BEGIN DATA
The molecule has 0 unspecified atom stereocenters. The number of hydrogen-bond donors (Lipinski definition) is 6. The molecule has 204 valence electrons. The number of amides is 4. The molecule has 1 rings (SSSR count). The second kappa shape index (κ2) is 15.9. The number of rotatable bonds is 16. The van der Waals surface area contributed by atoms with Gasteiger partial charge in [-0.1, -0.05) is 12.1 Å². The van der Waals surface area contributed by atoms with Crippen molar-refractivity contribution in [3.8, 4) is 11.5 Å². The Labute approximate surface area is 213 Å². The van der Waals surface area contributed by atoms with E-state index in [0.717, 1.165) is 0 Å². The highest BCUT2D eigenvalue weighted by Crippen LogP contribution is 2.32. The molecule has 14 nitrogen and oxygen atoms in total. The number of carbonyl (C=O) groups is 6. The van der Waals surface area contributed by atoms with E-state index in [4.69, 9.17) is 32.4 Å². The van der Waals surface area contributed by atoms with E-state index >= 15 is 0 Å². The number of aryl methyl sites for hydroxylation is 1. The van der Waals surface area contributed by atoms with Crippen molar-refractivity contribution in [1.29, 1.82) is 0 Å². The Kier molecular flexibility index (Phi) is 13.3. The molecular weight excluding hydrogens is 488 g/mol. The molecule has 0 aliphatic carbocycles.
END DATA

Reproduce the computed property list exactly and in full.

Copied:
The molecule has 0 unspecified atom stereocenters. The number of hydrogen-bond donors (Lipinski definition) is 6. The molecule has 204 valence electrons. The number of amides is 4. The molecule has 1 rings (SSSR count). The second kappa shape index (κ2) is 15.9. The number of rotatable bonds is 16. The van der Waals surface area contributed by atoms with Gasteiger partial charge in [-0.1, -0.05) is 12.1 Å². The van der Waals surface area contributed by atoms with Crippen molar-refractivity contribution in [3.8, 4) is 11.5 Å². The Labute approximate surface area is 213 Å². The van der Waals surface area contributed by atoms with E-state index in [0.717, 1.165) is 0 Å². The highest BCUT2D eigenvalue weighted by Crippen LogP contribution is 2.32. The molecule has 14 nitrogen and oxygen atoms in total. The number of carbonyl (C=O) groups is 6. The van der Waals surface area contributed by atoms with E-state index in [4.69, 9.17) is 32.4 Å². The van der Waals surface area contributed by atoms with E-state index >= 15 is 0 Å². The number of aryl methyl sites for hydroxylation is 1. The van der Waals surface area contributed by atoms with Crippen molar-refractivity contribution in [1.29, 1.82) is 0 Å². The Kier molecular flexibility index (Phi) is 13.3. The molecular weight excluding hydrogens is 488 g/mol. The molecule has 0 aliphatic carbocycles.